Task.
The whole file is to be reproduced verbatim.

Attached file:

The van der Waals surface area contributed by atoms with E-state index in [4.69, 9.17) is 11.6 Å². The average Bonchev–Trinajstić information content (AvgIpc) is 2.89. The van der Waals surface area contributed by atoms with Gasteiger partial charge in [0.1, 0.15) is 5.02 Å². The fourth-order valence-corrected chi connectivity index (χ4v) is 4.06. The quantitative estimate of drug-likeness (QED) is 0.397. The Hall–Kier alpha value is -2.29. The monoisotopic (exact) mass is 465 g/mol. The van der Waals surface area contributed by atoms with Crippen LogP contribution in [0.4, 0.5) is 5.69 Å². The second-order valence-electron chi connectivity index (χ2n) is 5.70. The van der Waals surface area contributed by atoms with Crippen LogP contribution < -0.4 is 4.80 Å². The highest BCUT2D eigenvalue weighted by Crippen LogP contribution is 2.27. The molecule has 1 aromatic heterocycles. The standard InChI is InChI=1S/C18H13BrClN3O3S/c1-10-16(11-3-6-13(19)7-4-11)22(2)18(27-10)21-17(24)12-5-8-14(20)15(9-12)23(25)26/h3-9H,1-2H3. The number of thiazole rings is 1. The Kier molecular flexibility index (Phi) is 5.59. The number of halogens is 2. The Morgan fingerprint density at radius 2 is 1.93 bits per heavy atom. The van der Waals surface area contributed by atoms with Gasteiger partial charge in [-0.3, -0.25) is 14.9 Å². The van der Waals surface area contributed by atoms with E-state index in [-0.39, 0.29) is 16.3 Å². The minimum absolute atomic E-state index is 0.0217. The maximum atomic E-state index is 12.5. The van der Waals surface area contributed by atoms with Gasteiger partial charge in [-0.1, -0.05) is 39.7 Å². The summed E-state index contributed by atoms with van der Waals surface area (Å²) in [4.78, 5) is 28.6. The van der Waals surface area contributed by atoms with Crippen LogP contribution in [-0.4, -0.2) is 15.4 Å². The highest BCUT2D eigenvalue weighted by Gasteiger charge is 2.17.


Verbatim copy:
The van der Waals surface area contributed by atoms with E-state index in [4.69, 9.17) is 11.6 Å². The average Bonchev–Trinajstić information content (AvgIpc) is 2.89. The van der Waals surface area contributed by atoms with Gasteiger partial charge in [0.1, 0.15) is 5.02 Å². The fourth-order valence-corrected chi connectivity index (χ4v) is 4.06. The quantitative estimate of drug-likeness (QED) is 0.397. The Hall–Kier alpha value is -2.29. The monoisotopic (exact) mass is 465 g/mol. The van der Waals surface area contributed by atoms with Crippen LogP contribution in [0.4, 0.5) is 5.69 Å². The second-order valence-electron chi connectivity index (χ2n) is 5.70. The van der Waals surface area contributed by atoms with Crippen LogP contribution < -0.4 is 4.80 Å². The highest BCUT2D eigenvalue weighted by Crippen LogP contribution is 2.27. The molecule has 1 aromatic heterocycles. The standard InChI is InChI=1S/C18H13BrClN3O3S/c1-10-16(11-3-6-13(19)7-4-11)22(2)18(27-10)21-17(24)12-5-8-14(20)15(9-12)23(25)26/h3-9H,1-2H3. The number of thiazole rings is 1. The Kier molecular flexibility index (Phi) is 5.59. The number of halogens is 2. The Morgan fingerprint density at radius 2 is 1.93 bits per heavy atom. The van der Waals surface area contributed by atoms with Gasteiger partial charge in [-0.3, -0.25) is 14.9 Å². The van der Waals surface area contributed by atoms with E-state index in [-0.39, 0.29) is 16.3 Å². The minimum absolute atomic E-state index is 0.0217. The maximum atomic E-state index is 12.5. The van der Waals surface area contributed by atoms with Gasteiger partial charge in [-0.1, -0.05) is 39.7 Å². The summed E-state index contributed by atoms with van der Waals surface area (Å²) in [4.78, 5) is 28.6. The van der Waals surface area contributed by atoms with Crippen LogP contribution in [-0.4, -0.2) is 15.4 Å². The highest BCUT2D eigenvalue weighted by Gasteiger charge is 2.17.